Figure 1. Three versions of the motivational mediation model of homework (non, total and partial mediation).
In order to examine these hypotheses, we formulated a model of structural equations with three variants: (i) a no motivational mediation model, or the direct effects model; (ii) a total motivational mediation model, or indirect effects model; and (iii) a partial motivational mediation model, or mixed effects model. In the total motivational mediation model, the effect of the perception of involvement of parents and teachers in homework on the use of self-regulation learning strategies occurs entirely through student homework autonomous motivation (there is an indirect effect, but not direct). However, there is partial mediation when, at the same time, both an indirect (mediation) and a direct effect occur. Finally, non-mediation takes place when the perception of involvement of parents and teachers in homework is not related to the mediating variable (i.e., homework autonomous motivation), and instead they directly influence the use of self-regulated learning strategies when working on homework.
Previous research leads us to assume a total motivational mediation hypothesis (although partial mediation could also occur). According to a model of total motivational mediation (see Figure 1), we hypothesize that:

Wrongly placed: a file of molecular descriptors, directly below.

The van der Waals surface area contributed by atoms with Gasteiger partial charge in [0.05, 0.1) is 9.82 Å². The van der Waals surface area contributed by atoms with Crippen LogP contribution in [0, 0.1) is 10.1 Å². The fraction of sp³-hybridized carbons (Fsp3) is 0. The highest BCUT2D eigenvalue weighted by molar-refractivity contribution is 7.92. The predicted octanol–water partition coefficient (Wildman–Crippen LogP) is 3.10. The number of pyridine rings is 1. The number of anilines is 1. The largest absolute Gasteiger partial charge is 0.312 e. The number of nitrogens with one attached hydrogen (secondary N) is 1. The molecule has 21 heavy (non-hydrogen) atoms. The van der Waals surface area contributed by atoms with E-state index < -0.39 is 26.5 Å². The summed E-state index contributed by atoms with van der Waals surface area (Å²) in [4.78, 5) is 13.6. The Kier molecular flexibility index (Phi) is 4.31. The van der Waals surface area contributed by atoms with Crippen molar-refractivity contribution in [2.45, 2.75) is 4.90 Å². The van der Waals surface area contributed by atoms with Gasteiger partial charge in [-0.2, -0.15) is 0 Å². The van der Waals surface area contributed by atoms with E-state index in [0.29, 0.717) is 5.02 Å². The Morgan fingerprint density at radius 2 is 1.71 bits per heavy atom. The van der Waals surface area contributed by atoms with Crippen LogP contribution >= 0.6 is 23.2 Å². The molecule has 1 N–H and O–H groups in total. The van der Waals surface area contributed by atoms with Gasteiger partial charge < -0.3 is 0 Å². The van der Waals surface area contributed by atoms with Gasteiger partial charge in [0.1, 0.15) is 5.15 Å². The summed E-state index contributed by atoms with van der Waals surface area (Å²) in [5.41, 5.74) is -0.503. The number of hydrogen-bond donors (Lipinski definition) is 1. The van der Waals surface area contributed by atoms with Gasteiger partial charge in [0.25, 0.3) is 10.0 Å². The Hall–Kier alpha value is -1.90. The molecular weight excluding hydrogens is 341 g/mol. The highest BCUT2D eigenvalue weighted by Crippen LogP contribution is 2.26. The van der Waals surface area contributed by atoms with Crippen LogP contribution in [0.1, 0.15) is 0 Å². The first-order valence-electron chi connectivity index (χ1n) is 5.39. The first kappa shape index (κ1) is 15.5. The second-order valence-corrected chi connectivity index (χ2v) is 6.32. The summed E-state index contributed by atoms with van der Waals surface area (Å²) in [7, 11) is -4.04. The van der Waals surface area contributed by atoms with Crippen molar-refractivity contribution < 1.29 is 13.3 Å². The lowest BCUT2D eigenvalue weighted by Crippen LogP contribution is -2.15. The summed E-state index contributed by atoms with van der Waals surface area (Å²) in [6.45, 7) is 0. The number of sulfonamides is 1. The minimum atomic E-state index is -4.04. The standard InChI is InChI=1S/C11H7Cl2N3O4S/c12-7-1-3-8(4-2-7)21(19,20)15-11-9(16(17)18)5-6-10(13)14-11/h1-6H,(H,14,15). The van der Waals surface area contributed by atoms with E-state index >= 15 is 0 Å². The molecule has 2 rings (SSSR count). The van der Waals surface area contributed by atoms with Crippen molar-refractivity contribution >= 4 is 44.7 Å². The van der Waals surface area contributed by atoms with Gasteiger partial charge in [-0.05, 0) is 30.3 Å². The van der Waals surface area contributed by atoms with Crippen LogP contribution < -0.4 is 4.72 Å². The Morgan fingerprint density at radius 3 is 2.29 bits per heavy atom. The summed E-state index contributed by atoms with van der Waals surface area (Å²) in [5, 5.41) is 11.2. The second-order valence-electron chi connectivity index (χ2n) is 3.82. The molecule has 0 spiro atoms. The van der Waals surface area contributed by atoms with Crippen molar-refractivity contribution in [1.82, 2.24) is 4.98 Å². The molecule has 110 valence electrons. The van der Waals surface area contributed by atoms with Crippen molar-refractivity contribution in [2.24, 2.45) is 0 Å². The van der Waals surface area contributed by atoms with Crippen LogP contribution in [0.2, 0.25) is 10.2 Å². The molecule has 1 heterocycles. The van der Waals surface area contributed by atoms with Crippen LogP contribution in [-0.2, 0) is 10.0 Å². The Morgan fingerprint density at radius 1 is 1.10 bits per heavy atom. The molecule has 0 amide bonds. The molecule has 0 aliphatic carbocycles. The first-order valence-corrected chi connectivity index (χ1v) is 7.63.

H1: Perceived parental involvement (i.e., parental content-oriented support) has a positive and statistically significant effect on student’s motivational involvement in homework (i.e., homework autonomous motivation), but not on student’s homework engagement (i.e., student homework engagement).
H2: Perceived teacher involvement (i.e., teachers’ homework management) has a positive and statistically significant effect on student’s motivational involvement in homework (i.e., homework autonomous motivation), but not on student’s homework engagement (i.e., student homework engagement).
H3: Student’s motivational homework involvement (i.e., homework autonomous motivation) is positively and statistically significantly related to subsequent homework engagement (i.e., student homework engagement).